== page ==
I used to think I needed two pairs of black pants in two different cuts, but I only enjoyed wearing one of the pairs. So, out went the secondary option. I used to have three different styles of black pumps — one with a stiletto heel, another with a kitten heel, and a third with a chunky heel. I have since selected the one pair that I like most and donated the others. Do I miss them? No! I will go so far as to say that I have also significantly reduced my selection of undergarments, leaving only the ones that I feel most comfortable wearing. No one needs 20 pairs of underwear in 20 different shades of pink when 10 cotton pairs in basic colours will suffice. My selection might seem boring to some, but it’s practical and it makes me feel good.

7. I don’t need 20 different special-occasion outfits.

Once upon a time, I held onto every evening gown that I had worn once to a special occasion, and I thought that I needed a new dress for each special occasion I attended. Those gowns have all been donated because I rarely have an occasion that warrants such an outfit. I have kept one timeless black cocktail dress that I do not mind wearing to multiple events. Let it be my signature look!

8.  Never shop because I’m bored or require retail therapy, and never buy something just because it’s on sale.

This is an easy one for me, because I frankly do not enjoy shopping, and the concept of retail therapy has never appealed to me. I shop alone, never with a girlfriend, at two favourite online stores, and just because a t-shirt is on sale for $5 does not mean I need it or it is a smart choice for me. In my opinion, based on past experience, in most situations, a $5 item purchased on impulse is never a good choices and that money is better spent on a latte.

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T-shirts. Minimalism need not be boring. I continue to enjoy bright colours and patterns (I’m very partial to horizontal stripes).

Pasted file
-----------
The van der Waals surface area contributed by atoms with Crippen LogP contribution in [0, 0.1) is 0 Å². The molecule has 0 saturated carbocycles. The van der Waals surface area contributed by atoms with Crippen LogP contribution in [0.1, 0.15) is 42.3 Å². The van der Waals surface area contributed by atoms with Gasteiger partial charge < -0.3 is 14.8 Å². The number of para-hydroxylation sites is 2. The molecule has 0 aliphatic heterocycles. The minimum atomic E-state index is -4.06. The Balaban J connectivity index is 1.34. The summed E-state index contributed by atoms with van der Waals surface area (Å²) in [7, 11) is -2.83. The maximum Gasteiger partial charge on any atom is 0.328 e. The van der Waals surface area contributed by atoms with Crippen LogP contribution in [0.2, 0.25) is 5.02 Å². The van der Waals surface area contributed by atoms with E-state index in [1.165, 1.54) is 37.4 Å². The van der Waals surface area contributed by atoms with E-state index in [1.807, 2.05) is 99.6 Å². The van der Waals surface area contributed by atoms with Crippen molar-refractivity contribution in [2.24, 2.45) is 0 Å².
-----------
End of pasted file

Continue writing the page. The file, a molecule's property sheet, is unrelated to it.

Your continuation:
Do you have several personal wardrobe rules? Please share them with me in the comments below. 

P.S. Please remember to share this blog with a friend!

Pantry declutter project: mung bean soup

I spent the weekend tidying the laundry room in our home and sorting through piles of paperwork that I had collected over the past several years. I’m also cooking my way through our kitchen pantry stash of beans, flours, and other items that we had purchased once upon a time within the past few years but have not used in substantial quantities.

On Sunday, I used a large quantity of flour to make play-doh for the youngest Wanderlust Junior’s classroom; banana pancakes for breakfast; banana and chocolate chip muffins for Wanderlust Juniors’ snack break at school; and a banana and chocolate chip loaf for our post-dinner dessert. I confess that my baking quest was not a result of attempting to bake my way through an entire bag of flour. Rather, there were too many very ripe bananas sitting on our kitchen counter, begging to be featured in several delicious ways.

Last week, I shared with you my recipe for banana, blueberry, and lavender muffins. This time, I will share with the result of my pantry declutter project: mung bean soup. I made a large pot of this flavourful, warming, grounding soup on Sunday afternoon for me and Mr. Wanderlust to enjoy at lunch all throughout the workweek.

Ground, warming mung bean soup recipe

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Ingredients:

2 cups dry mung bean

1 tbsp olive oil

1 small white or yellow onion, finely chopped

3 cloves garlic, finely minced

3 carrots, finely chopped

1 celery stalk, chopped

1 red bell pepper, chopped finely

1 green pepper, chopped finely

1 heaping tbsp tomato paste

Enough filtered water or vegetable stock (or a mixture of both) to cover the mung bean and vegetables, plus three additional inches of water and/or stock on top

1/4 tsp ground turmeric

1 tbsp curry powder

sea salt and pepper, to taste

Juice of 1/2 lemon

Preparation:

  1. Soak the mung bean overnight in a large pot in cold water. Before cooking the soup, rinse and drain the beans.
  2. In a large cooking pot over medium-high heat, heat the oil and cook the onions and garlic until they turn a golden brown colour.
  3. Add the carrots and celery and continue to cook, stirring frequently, for 5 minutes.
  4. Add the bell peppers and continue to cook for another 5 minutes, stirring frequently.
  5. Add the tomato paste, turmeric, and curry powder, and stir everything together.
  6. Add the salt and pepper and water and/or stock, cover and bring to a boil.
  7. Reduce the heat to simmer and continue to cook the soup, covered, for 45 minutes to an hour on low heat.
  8. Turn off the heat, add the lemon juice, and stir once again.

I like to allow the soup to rest overnight, absorbing the flavour, and serve it the following day.

Do you have a favourite soup recipe that incorporates various legumes that just might be lurking in my pantry? Please share them with me in the comments below.